- Car karaoke – everyone chooses a song for a car sing-along.
- The Picnic Game – the first player says “I went to a picnic and I brought …” and ends the sentence with something beginning with A, like apples. The next player repeats the phrase, repeats the A item and then adds one that begins with B. See how far your car can progress through the alphabet.
For more information on fatigue go to http://www.mac.sa.gov.au/drivers#fatigue
Hamish Hartlett is a Motor Accident Commission Game Changer Ambassador and said motorists should rest for 15 minutes every two hours to avoid fatigue.
“We want everyone travelling to the Preliminary Final to stay alert and have a safe journey,” Hartlett said.
“As footballers we take pride in our preparation, we go into each game well rested and mentally prepared – and if you’re long-distance driving, preparation is important too. Plan ahead and share the driving task if you can.”
MAC General Manager Road Safety Michael Cornish appealed to motorists to avoid distractions and enjoy a safe footy finals experience.
“It can be tiring and tedious to drive long distances such as the Adelaide-Melbourne route,” Mr Cornish said.
“We’re asking motorists to remain focused and avoid tempting distractions like mobile phones. Switch off the phone and concentrate on the road ahead. One moment’s distraction puts your safety and the safety of other road users at risk.”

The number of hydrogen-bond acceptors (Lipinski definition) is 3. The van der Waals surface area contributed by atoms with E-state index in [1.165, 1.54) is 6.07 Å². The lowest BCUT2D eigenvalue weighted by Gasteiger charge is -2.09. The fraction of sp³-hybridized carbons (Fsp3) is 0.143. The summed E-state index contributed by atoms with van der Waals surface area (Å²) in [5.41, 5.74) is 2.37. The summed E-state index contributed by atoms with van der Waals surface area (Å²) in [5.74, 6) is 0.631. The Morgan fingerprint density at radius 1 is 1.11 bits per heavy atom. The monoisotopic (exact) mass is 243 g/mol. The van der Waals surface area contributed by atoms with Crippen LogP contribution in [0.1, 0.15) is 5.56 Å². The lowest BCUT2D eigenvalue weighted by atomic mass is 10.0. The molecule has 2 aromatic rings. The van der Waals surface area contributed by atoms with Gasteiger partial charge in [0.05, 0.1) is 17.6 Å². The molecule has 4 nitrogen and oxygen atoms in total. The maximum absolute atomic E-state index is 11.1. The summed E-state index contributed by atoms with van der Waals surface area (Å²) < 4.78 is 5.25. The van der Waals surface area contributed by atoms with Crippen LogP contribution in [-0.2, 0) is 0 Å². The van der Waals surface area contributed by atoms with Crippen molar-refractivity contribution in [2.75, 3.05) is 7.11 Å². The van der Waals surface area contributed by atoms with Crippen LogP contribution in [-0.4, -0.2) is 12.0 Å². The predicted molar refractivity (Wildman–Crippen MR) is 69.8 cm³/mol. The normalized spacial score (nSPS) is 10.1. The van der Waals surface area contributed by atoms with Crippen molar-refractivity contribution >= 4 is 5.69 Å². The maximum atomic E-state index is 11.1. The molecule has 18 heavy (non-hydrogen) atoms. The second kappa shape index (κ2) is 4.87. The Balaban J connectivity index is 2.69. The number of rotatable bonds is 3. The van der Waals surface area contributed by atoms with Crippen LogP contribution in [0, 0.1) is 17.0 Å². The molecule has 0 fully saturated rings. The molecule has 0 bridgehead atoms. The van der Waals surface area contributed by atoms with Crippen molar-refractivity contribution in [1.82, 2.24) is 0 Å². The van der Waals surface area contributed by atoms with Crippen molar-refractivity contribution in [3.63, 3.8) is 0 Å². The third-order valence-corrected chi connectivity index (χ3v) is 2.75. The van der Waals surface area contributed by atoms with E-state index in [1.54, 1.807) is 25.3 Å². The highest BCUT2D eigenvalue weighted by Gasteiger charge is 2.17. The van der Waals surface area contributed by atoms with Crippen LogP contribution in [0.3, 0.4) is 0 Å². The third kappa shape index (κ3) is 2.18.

The Power will play the Hawks at the MCG at 4:45pm on Saturday 20 September.
“For a lot of people, the footy finals is a time to get together with friends and family, enjoy the big game and celebrate the end of the footy season, no matter which team we support,” MAC General Manager Road Safety Michael Cornish said.
“Whether you’re taking part in the festivities at home, a friend’s place, footy club or pub, we urge people to plan ahead and ensure they don’t drink drive.
“Drinking impairs decision-making, so it’s important to know beforehand how you’re going to get home.
“Of the drivers and riders killed in South Australia last year, 25 per cent had an illegal blood alcohol concentration.
“Studies have shown that every increase of 0.05 above zero in blood alcohol concentration doubles the risk of being involved in a crash.
“So have a designated driver, stay at your friend’s house overnight, or take public transport home.
“Make sure you look after your mates and loved ones – don’t let them drive if they’re under the influence.
“Alcohol and driving just do not mix and there’s more to lose than a game of footy.”
Driving tips can be found on the MAC website at www.mac.sa.gov.au